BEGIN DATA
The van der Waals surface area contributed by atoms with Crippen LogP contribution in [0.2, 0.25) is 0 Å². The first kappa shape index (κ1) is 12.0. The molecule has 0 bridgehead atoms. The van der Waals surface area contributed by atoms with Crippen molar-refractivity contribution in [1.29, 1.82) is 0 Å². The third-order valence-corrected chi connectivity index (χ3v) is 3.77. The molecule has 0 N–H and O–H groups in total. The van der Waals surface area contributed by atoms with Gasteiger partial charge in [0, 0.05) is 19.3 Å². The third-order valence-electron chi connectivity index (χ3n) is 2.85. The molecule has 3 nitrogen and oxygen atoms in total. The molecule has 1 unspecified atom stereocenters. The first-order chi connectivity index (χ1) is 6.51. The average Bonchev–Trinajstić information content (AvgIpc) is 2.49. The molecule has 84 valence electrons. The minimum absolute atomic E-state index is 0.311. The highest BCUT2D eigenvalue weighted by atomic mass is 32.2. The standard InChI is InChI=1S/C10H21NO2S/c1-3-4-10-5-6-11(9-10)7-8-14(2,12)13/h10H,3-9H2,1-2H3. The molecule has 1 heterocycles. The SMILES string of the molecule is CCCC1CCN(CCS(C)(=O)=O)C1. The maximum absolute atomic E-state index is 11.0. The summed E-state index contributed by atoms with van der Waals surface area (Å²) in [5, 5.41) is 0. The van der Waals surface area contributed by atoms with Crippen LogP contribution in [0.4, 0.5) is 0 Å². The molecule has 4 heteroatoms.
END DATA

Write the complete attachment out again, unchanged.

The van der Waals surface area contributed by atoms with Crippen LogP contribution in [0.2, 0.25) is 0 Å². The first kappa shape index (κ1) is 12.0. The molecule has 0 bridgehead atoms. The van der Waals surface area contributed by atoms with Crippen molar-refractivity contribution in [1.29, 1.82) is 0 Å². The third-order valence-corrected chi connectivity index (χ3v) is 3.77. The molecule has 0 N–H and O–H groups in total. The van der Waals surface area contributed by atoms with Gasteiger partial charge in [0, 0.05) is 19.3 Å². The third-order valence-electron chi connectivity index (χ3n) is 2.85. The molecule has 3 nitrogen and oxygen atoms in total. The molecule has 1 unspecified atom stereocenters. The first-order chi connectivity index (χ1) is 6.51. The average Bonchev–Trinajstić information content (AvgIpc) is 2.49. The molecule has 84 valence electrons. The minimum absolute atomic E-state index is 0.311. The highest BCUT2D eigenvalue weighted by atomic mass is 32.2. The standard InChI is InChI=1S/C10H21NO2S/c1-3-4-10-5-6-11(9-10)7-8-14(2,12)13/h10H,3-9H2,1-2H3. The molecule has 1 heterocycles. The SMILES string of the molecule is CCCC1CCN(CCS(C)(=O)=O)C1. The maximum absolute atomic E-state index is 11.0. The summed E-state index contributed by atoms with van der Waals surface area (Å²) in [5, 5.41) is 0. The van der Waals surface area contributed by atoms with Crippen LogP contribution in [0.4, 0.5) is 0 Å². The molecule has 4 heteroatoms.